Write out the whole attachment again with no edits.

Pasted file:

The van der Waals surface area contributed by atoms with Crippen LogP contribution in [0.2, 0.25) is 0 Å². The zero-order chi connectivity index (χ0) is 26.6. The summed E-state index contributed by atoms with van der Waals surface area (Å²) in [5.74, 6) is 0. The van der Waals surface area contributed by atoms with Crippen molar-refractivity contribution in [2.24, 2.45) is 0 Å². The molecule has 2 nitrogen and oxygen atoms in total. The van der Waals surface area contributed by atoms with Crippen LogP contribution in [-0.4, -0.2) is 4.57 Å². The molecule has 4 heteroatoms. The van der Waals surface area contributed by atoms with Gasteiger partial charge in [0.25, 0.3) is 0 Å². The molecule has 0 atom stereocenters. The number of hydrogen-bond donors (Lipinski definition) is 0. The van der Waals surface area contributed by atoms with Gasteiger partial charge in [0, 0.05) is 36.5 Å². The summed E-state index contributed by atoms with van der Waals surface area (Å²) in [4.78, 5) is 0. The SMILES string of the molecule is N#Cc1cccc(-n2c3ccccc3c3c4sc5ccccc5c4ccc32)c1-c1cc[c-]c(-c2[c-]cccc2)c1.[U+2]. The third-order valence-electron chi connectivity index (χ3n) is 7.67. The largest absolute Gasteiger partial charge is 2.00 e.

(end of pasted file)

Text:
The van der Waals surface area contributed by atoms with Crippen LogP contribution in [0.2, 0.25) is 0 Å². The zero-order chi connectivity index (χ0) is 26.6. The summed E-state index contributed by atoms with van der Waals surface area (Å²) in [5.74, 6) is 0. The van der Waals surface area contributed by atoms with Crippen molar-refractivity contribution in [2.24, 2.45) is 0 Å². The molecule has 2 nitrogen and oxygen atoms in total. The van der Waals surface area contributed by atoms with Crippen LogP contribution in [-0.4, -0.2) is 4.57 Å². The molecule has 4 heteroatoms. The van der Waals surface area contributed by atoms with Gasteiger partial charge in [0.25, 0.3) is 0 Å². The molecule has 0 atom stereocenters. The number of hydrogen-bond donors (Lipinski definition) is 0. The van der Waals surface area contributed by atoms with Gasteiger partial charge in [0, 0.05) is 36.5 Å². The summed E-state index contributed by atoms with van der Waals surface area (Å²) in [4.78, 5) is 0. The SMILES string of the molecule is N#Cc1cccc(-n2c3ccccc3c3c4sc5ccccc5c4ccc32)c1-c1cc[c-]c(-c2[c-]cccc2)c1.[U+2]. The third-order valence-electron chi connectivity index (χ3n) is 7.67. The largest absolute Gasteiger partial charge is 2.00 e.